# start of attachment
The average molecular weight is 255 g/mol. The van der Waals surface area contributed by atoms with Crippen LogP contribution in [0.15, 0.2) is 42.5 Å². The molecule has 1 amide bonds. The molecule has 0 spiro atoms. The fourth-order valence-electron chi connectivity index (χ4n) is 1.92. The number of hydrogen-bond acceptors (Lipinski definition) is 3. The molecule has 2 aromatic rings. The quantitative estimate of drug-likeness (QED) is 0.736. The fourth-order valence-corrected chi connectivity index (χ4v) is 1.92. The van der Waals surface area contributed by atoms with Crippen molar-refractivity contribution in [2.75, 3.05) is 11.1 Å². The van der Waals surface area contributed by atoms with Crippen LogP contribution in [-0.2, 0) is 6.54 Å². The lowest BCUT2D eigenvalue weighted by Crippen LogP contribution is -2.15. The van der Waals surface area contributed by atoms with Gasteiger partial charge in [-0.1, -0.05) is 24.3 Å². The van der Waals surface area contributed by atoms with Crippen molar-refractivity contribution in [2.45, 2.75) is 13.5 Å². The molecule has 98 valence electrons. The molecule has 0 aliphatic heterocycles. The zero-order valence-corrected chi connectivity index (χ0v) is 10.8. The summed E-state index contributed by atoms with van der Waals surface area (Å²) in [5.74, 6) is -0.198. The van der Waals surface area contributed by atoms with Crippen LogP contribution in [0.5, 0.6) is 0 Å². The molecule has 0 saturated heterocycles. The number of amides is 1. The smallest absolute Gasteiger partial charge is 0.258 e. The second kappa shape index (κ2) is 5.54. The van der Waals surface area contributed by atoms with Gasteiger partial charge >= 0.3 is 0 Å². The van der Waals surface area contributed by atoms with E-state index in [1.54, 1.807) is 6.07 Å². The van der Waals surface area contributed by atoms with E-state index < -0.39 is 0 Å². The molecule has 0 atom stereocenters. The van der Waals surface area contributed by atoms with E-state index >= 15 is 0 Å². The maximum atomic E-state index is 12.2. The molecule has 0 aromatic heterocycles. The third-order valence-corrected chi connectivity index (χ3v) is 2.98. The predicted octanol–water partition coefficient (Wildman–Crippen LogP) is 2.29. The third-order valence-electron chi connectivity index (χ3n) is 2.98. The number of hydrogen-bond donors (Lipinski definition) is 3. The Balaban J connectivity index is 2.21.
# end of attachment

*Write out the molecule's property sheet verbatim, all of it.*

The average molecular weight is 255 g/mol. The van der Waals surface area contributed by atoms with Crippen LogP contribution in [0.15, 0.2) is 42.5 Å². The molecule has 1 amide bonds. The molecule has 0 spiro atoms. The fourth-order valence-electron chi connectivity index (χ4n) is 1.92. The number of hydrogen-bond acceptors (Lipinski definition) is 3. The molecule has 2 aromatic rings. The quantitative estimate of drug-likeness (QED) is 0.736. The fourth-order valence-corrected chi connectivity index (χ4v) is 1.92. The van der Waals surface area contributed by atoms with Crippen molar-refractivity contribution in [2.75, 3.05) is 11.1 Å². The van der Waals surface area contributed by atoms with Crippen LogP contribution in [-0.2, 0) is 6.54 Å². The lowest BCUT2D eigenvalue weighted by Crippen LogP contribution is -2.15. The van der Waals surface area contributed by atoms with Gasteiger partial charge in [-0.1, -0.05) is 24.3 Å². The van der Waals surface area contributed by atoms with Crippen molar-refractivity contribution in [2.45, 2.75) is 13.5 Å². The molecule has 98 valence electrons. The molecule has 0 aliphatic heterocycles. The zero-order valence-corrected chi connectivity index (χ0v) is 10.8. The summed E-state index contributed by atoms with van der Waals surface area (Å²) in [5.74, 6) is -0.198. The van der Waals surface area contributed by atoms with Crippen LogP contribution in [0.5, 0.6) is 0 Å². The molecule has 0 saturated heterocycles. The number of amides is 1. The smallest absolute Gasteiger partial charge is 0.258 e. The second kappa shape index (κ2) is 5.54. The van der Waals surface area contributed by atoms with Gasteiger partial charge >= 0.3 is 0 Å². The van der Waals surface area contributed by atoms with E-state index in [1.54, 1.807) is 6.07 Å². The van der Waals surface area contributed by atoms with E-state index < -0.39 is 0 Å². The molecule has 0 atom stereocenters. The van der Waals surface area contributed by atoms with E-state index >= 15 is 0 Å². The maximum atomic E-state index is 12.2. The molecule has 0 aromatic heterocycles. The third-order valence-corrected chi connectivity index (χ3v) is 2.98. The predicted octanol–water partition coefficient (Wildman–Crippen LogP) is 2.29. The third-order valence-electron chi connectivity index (χ3n) is 2.98. The number of hydrogen-bond donors (Lipinski definition) is 3. The Balaban J connectivity index is 2.21.